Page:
The Simpsons Treehouse of Horror XXIX Review (TV, 2018) #31DaysofHorror

The Simpsons Treehouse of Horror XXIX Review (TV, 2018) #31DaysofHorror

Every year for the last 29 years, The Simpsons have released a Halloween special. Why not 30 for the show’s 30th season? The standalone series began with the Christmas episode that aired in 1989, so it began too late for a Halloween special. Since then, however, The Simpsons have provided an anthology horror special for the season each year.

XXIX isn’t the most creative entry in the series so far. The jokes don’t feel particularly new and the social commentary is a bit too predictable. Still, this special keeps the pace up, goes for big action scenes in each section, and keeps the segments all the same length (save the intro).

The introduction is the only original story, a crossover between H.P. Lovecraft and your typical Simpson family vacation gone wrong. The family travels to a New England town where Homer signs up for an oyster eating contest. The locals reveal themselves to be transformed worshipers of Cthulhu who must sacrifice Homer to the elder god. Homer demands the eating contest against the ancient evil anyway. This is a silly spin on challenging the devil, like the myth of Jack of the Lantern, and it’s a nice change to see an intro in a modern Treehouse of Horror special where the Simpsons aren’t brutally murdered.

 Lenny and Karl get consumed by the alien spores while reading about the alien spores on their MyPhones.

Lenny and Karl get consumed by the alien spores while reading about the alien spores on their MyPhones.

The first full segment of the episode, “Intrusion of the Pod-y Switchers,” is the weakest of the episode. After witnessing the launch announcement for the new Mapple MyPhone, an alien race of intelligent plants send spores to earth to take over humanity. Most of this segment is just silly gags inspired by the characters—Comic Book Guy comments on the episode being a parody of Invasion of the Body Snatchers, Chief Wiggam is still a bad cop to his dying moments, etc. It’s not particularly clever commentary on the show or the source material. The turn in the final moments is good, but cheapened by a plant-based sight gag that closes out the segment.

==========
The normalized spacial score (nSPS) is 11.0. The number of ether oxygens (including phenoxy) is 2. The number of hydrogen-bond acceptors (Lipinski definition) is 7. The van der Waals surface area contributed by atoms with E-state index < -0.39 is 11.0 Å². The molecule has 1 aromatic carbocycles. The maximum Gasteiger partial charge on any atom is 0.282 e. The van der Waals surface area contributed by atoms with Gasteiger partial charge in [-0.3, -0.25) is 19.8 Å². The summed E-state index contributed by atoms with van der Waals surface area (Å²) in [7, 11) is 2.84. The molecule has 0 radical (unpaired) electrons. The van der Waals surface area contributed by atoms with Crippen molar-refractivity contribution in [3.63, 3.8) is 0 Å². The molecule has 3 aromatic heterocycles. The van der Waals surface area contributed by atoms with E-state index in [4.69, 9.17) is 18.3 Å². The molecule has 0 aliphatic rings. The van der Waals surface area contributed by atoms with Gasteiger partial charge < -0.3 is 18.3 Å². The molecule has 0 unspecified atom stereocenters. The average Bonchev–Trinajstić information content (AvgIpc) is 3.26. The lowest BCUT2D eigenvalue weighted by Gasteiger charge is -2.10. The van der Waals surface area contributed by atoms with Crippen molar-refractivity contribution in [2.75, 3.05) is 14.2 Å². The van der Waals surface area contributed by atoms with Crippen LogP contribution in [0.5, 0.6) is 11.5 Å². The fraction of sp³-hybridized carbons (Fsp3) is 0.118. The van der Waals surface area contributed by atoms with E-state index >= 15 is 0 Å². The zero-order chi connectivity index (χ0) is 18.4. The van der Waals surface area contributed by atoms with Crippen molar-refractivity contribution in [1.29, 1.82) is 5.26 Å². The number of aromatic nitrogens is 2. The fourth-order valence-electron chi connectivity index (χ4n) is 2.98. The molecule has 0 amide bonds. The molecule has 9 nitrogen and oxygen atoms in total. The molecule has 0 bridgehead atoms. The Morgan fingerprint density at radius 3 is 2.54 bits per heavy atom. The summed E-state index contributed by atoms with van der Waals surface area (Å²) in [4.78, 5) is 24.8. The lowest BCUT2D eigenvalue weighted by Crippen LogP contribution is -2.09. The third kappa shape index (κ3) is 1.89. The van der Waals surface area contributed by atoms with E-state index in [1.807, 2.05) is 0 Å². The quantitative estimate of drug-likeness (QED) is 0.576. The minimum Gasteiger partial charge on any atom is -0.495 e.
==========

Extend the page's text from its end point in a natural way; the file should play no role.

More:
The second full segment is “Multiplisaty,” a parody of M. Night Shyamalan’s Split. I can only imagine this parody came out this year instead of last because of the news and teaser trailer for the sequel Glass that probably debuted around the time they started writing this year’s episode. Regardless, it’s a Lisa-centered episode where she gets to play the villain. She kidnaps Bart, Millhouse, and Nelson and chains them up in a room in the basement while tormenting them with different personalities and threats about the Beast. The ending is certainly an improvement on the original film, though the initial moments spin in their tracks just to showcase more characters performed very well by Yeardley Smith. It’s a fair trade because Smith’s work is so expressive for each personality.

The last segment is the best, which has not always been the case since the 90s with the Treehouse of Horror episodes. “Geriatric Park” is what you expect from the title. It’s Jurassic Park crossed with all the retired characters in Springfield and it just works. They are being experimented on by a new company owned by Mr. Burns. His team of scientists have isolated dinosaur DNA and use it to strengthen and rejuvenate the bodies of Springfield’s oldest citizens. A snafu at the facility caused by Homer leads to the transformation sequences spoiled in the episode teaser. The show didn’t reinvent the wheel with this segment, but the jokes and horror/actions scenes land.

This is easily the best Treehouse of Horror episode in years. There’s a formula the show has relied on for far too long to pick their stories—a classic title, a lesser known title, and a pop culture phenomenon—that has felt forced many times before. Usually the lesser known parody turns out the best because the writers have more freedom to explore without betraying expectations for the references.

XXIX might not have the most biting commentary, but the quality of the jokes and animation is very good. Just a different spin on the all too predictable everybody dies-style intro made a world of difference. The specials haven’t been overtly scary since the early days, so just seeing a commitment to clear parody or homage is an improvement over the horror design tropes layered in just to look and sound scary in some recent editions. XXIX has a voice that says it’s okay to laugh at what we like.

The Simpsons Treehouse of Horror XXIX is currently streaming on Netflix.

Like what you’re reading? Consider supporting Sketchy Details today.

Unsane Review (Film, 2018) #31DaysofHorror

Unsane Review (Film, 2018) #31DaysofHorror

The Haunt So Far #31DaysofHorror